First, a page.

Even a single weak discipline can hold you back because there are natural dependencies among the disciplines. For example, Guest experience strategy sets the overall direction for everything else you do. If you’re at the Missing or Ad Hoc levels for the four practices in the strategy discipline, you’re just wasting effort everywhere else.

Transforming your organization from its current level to one of WOW! Guest Experiences is a major undertaking. It will take a long time to reach the Sustain phase – and even then, you’re not “finished”. As shown in the Reinvent phase, improving Guest experiences is a constant journey, not a project. The people you are trying to reach – your Guests – are a work in process, and they are constantly changing as well.

Moving to WOW! Guest Experiences at your church is a journey that has a beginning but not an end.

That journey is made possible by the last post of this series – the people you have serving on your teams.

 

Part 9 of a series based on the book Outside In

Outside In

These posts “translate” the world of customer experience to the language and setting of Guest Experiences in the church.

>> Part 8

The 4 Adoption Levels of Guest Experience Disciplines

To proceed up the levels of Guest Experience maturity without mishaps, you need to understand your starting point. Specifically, you need a realistic assessment of your current adoption level of reach of the Guest experience disciplines.

You can think of adoption levels this way: the phases of maturity (Improve, Transform, Sustain, Reinvent) are like grade levels in school. Guest experience disciplines are like the courses you have to master in order to advance to the next grade, and adoption levels are like the marks you get for each of those courses.

It’s a rough analogy because your adoption level is a measure of how consistently you perform each discipline, not necessarily how well you perform it. To gauge how consistently your organization performs each practice on a continuum from not at all to all of the time, you’ll need to determine whether each discipline is Missing, Ad Hoc, Repeatable, or Systematic.

  • Missing – your organization doesn’t perform this discipline at all. If a practice is at this level it’s either because not enough people considered it important enough to do or no one thought of doing it in the first place. Regardless – it’s just not happening.
  • Ad Hoc – your organization performs this discipline sporadically. There is no defined process that specifies when it should be performed, how, or by whom. If you see the discipline performed, it’s because some people realize that it’s important enough to do at least some of the time.
  • Repeatable – your organization has a defined process that specifies when this discipline should be performed, how, and by whom. Your organization even follows the process most of the time. That means that people in your organization could perform the discipline consistently all of the time – they just don’t.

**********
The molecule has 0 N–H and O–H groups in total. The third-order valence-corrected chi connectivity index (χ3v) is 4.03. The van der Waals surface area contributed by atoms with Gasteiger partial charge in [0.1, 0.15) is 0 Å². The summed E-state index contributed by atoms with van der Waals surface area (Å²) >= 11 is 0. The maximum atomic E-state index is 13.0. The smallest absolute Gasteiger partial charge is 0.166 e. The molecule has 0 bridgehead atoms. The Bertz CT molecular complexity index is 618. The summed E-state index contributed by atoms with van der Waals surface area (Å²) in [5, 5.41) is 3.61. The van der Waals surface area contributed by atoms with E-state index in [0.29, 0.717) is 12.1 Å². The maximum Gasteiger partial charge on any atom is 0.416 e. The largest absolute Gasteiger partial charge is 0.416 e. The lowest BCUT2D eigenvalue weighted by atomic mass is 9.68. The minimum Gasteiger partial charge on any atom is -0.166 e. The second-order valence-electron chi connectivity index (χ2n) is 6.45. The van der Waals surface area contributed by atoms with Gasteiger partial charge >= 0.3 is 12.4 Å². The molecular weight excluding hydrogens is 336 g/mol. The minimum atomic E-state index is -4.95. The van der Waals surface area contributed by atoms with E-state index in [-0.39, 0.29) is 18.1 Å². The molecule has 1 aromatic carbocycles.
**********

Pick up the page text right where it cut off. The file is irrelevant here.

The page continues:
• Systematic – your organization has a defined process that specifies when this practice should be performed, how, and by whom. The organization follows that process all of the time. There are some things that organizations do the same way every time to produce consistently high-quality results – just not very often in the realm of Guest experiences. You can get to this level with your Guest experience disciplines – you just have to want it badly enough.

Once you understand the four levels above, you need to establish your baseline level of adoption for each of the six disciplines. You’ve got two options for determining your adoption levels. You can take a top-down approach by conducting interviews and fact-finding workshops with the people who should be performing the disciplines. Or you can take a bottom-up approach by surveying your organization and asking their opinions on adoption levels. The top-down approach will give you more actionable results, but will also cost you more in time and money (assuming you use outside help – which you should).

Ultimately you want your entire organization to perform the same disciplines, the same way, every time. But when you first “grade” your adoption level you should do it by function – and when you get the results, expect to find that different areas of your organization will be at different levels of maturity.

Whatever you find when you determine your baseline levels of adoption, you’ll be able to set your priorities for moving forward – which is what the next post is all about.

Part 8 of a multi-part series based on the book Outside In

Outside In

These posts “translate” the world of customer experience to the language and setting of Guest Experiences in the church.

>> Part 7